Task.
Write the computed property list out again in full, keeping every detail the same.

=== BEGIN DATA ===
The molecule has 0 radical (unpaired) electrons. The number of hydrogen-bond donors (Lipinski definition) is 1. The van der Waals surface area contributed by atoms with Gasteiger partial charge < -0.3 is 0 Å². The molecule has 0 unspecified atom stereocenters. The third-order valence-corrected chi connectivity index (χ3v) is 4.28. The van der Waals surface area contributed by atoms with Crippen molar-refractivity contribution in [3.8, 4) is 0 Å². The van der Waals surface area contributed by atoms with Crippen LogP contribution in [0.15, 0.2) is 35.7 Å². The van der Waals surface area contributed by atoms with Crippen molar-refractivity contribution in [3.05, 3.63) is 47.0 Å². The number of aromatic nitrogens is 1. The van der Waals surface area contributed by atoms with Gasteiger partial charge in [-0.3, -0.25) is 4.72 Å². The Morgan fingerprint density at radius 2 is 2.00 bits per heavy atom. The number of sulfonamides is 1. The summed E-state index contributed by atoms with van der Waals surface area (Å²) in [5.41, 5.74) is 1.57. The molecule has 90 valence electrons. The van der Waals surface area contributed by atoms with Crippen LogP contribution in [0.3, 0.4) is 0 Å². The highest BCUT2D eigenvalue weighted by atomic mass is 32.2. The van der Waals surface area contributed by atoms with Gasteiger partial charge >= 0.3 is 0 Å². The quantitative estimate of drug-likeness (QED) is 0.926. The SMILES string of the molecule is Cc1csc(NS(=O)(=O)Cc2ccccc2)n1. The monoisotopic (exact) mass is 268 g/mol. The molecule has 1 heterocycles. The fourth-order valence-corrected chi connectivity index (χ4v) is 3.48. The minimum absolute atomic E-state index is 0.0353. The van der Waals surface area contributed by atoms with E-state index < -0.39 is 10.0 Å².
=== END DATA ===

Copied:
The molecule has 0 radical (unpaired) electrons. The number of hydrogen-bond donors (Lipinski definition) is 1. The van der Waals surface area contributed by atoms with Gasteiger partial charge < -0.3 is 0 Å². The molecule has 0 unspecified atom stereocenters. The third-order valence-corrected chi connectivity index (χ3v) is 4.28. The van der Waals surface area contributed by atoms with Crippen molar-refractivity contribution in [3.8, 4) is 0 Å². The van der Waals surface area contributed by atoms with Crippen LogP contribution in [0.15, 0.2) is 35.7 Å². The van der Waals surface area contributed by atoms with Crippen molar-refractivity contribution in [3.05, 3.63) is 47.0 Å². The number of aromatic nitrogens is 1. The van der Waals surface area contributed by atoms with Gasteiger partial charge in [-0.3, -0.25) is 4.72 Å². The Morgan fingerprint density at radius 2 is 2.00 bits per heavy atom. The number of sulfonamides is 1. The summed E-state index contributed by atoms with van der Waals surface area (Å²) in [5.41, 5.74) is 1.57. The molecule has 90 valence electrons. The van der Waals surface area contributed by atoms with Crippen LogP contribution in [0.3, 0.4) is 0 Å². The highest BCUT2D eigenvalue weighted by atomic mass is 32.2. The van der Waals surface area contributed by atoms with Gasteiger partial charge >= 0.3 is 0 Å². The quantitative estimate of drug-likeness (QED) is 0.926. The SMILES string of the molecule is Cc1csc(NS(=O)(=O)Cc2ccccc2)n1. The monoisotopic (exact) mass is 268 g/mol. The molecule has 1 heterocycles. The fourth-order valence-corrected chi connectivity index (χ4v) is 3.48. The minimum absolute atomic E-state index is 0.0353. The van der Waals surface area contributed by atoms with E-state index < -0.39 is 10.0 Å².